ESP-IDF FreeRTOS SMP Changes¶
The vanilla FreeRTOS is designed to run on a single core. However the ESP32 is dual core containing a Protocol CPU (known as CPU 0 or PRO_CPU) and an Application CPU (known as CPU 1 or APP_CPU). The two cores are identical in practice and share the same memory. This allows the two cores to run tasks interchangeably between them.
The ESP-IDF FreeRTOS is a modified version of vanilla FreeRTOS which supports symmetric multiprocessing (SMP). ESP-IDF FreeRTOS is based on the Xtensa port of FreeRTOS v8.2.0, however features such as static task creation and Thread Local Storage Pointers have been backported from later versions of FreeRTOS. This guide outlines the major differences between vanilla FreeRTOS and ESP-IDF FreeRTOS. The API reference for vanilla FreeRTOS can be found via http://www.freertos.org/a00106.html
Tasks and Task Creation: Use
xTaskCreateStaticPinnedToCore() to create tasks in ESP-IDF FreeRTOS. The
last parameter of the two functions is
xCoreID. This parameter specifies
which core the task is pinned to. Acceptable values are
0 for PRO_CPU,
1 for APP_CPU, or
tskNO_AFFINITY which allows the task to run on
Round Robin Scheduling: The ESP-IDF FreeRTOS scheduler will skip tasks when implementing Round-Robin scheduling between multiple tasks in the Ready state that are of the same priority. To avoid this behavior, ensure that those tasks either enter a blocked state, or are distributed across a wider range of priorities.
Scheduler Suspension: Suspending the scheduler in ESP-IDF FreeRTOS will only
affect the scheduler on the the calling core. In other words, calling
vTaskSuspendAll() on PRO_CPU will not prevent APP_CPU from scheduling, and
vice versa. Use critical sections or semaphores instead for simultaneous
Tick Interrupt Synchronicity: Tick interrupts of PRO_CPU and APP_CPU
are not synchronized. Do not expect to use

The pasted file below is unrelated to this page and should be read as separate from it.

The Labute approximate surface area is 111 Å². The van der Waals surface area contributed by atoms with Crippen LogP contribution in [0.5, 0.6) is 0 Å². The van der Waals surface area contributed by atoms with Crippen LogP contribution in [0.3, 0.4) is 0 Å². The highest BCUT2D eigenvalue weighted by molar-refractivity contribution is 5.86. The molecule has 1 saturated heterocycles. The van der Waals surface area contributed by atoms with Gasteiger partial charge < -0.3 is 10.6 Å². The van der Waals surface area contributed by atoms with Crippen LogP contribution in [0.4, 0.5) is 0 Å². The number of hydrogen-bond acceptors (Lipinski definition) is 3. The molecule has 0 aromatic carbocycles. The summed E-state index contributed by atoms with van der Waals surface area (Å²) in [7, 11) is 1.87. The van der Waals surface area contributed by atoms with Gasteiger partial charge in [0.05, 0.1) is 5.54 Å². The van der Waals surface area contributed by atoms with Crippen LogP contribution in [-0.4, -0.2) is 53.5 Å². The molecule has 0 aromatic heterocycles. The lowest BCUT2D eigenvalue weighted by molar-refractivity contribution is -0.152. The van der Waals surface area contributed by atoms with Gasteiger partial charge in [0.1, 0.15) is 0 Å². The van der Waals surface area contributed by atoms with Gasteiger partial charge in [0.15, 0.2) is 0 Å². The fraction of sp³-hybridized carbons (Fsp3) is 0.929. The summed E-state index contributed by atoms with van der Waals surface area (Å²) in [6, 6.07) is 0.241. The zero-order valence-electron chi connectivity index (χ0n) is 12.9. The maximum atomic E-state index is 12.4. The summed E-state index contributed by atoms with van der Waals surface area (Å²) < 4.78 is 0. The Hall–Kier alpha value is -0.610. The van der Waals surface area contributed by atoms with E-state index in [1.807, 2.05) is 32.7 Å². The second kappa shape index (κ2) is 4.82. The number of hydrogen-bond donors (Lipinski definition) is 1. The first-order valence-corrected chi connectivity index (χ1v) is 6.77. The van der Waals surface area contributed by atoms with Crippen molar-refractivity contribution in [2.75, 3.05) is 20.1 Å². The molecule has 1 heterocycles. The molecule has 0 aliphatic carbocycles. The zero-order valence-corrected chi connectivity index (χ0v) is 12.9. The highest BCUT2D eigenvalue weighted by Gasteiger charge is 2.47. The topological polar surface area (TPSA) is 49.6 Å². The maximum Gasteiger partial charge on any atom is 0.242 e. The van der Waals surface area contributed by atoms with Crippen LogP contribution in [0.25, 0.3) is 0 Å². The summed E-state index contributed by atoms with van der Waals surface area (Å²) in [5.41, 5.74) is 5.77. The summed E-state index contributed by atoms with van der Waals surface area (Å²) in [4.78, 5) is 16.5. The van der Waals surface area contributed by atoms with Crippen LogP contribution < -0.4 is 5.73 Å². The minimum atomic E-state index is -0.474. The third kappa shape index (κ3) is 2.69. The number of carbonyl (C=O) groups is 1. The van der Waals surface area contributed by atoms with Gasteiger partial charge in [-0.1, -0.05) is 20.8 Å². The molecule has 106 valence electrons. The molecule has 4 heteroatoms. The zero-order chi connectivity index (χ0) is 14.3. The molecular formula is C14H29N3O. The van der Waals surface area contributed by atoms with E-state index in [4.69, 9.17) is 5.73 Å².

vTaskDelayUntil as an accurate method of synchronizing task execution
between the two cores. Use a counting semaphore instead as their context
switches are not tied to tick interrupts due to preemption.
Critical Sections & Disabling Interrupts: In ESP-IDF FreeRTOS, critical sections are implemented using mutexes. Entering critical sections involve taking a mutex, then disabling the scheduler and interrupts of the calling core. However the other core is left unaffected. If the other core attemps to take same mutex, it will spin until the calling core has released the mutex by exiting the critical section.
Thread Local Storage Pointers & Deletion Callbacks: ESP-IDF FreeRTOS has
backported the Thread Local Storage Pointers feature. However they have the
extra feature of deletion callbacks. Deletion callbacks are used to
automatically free memory used by Thread Local Storage Pointers during the task
to set Thread Local Storage Pointers and deletion callbacks.
FreeRTOS Hooks: Vanilla FreeRTOS Hooks were not designed for SMP. ESP-IDF provides its own Idle and Tick Hooks in addition to the Vanilla FreeRTOS hooks. For full details, see the ESP-IDF Hooks API Reference.
Configuring ESP-IDF FreeRTOS: Several aspects of ESP-IDF FreeRTOS can be
make meunconfig such as running ESP-IDF in Unicore Mode,
or configuring the number of Thread Local Storage Pointers each task will have.
Tasks and Task Creation¶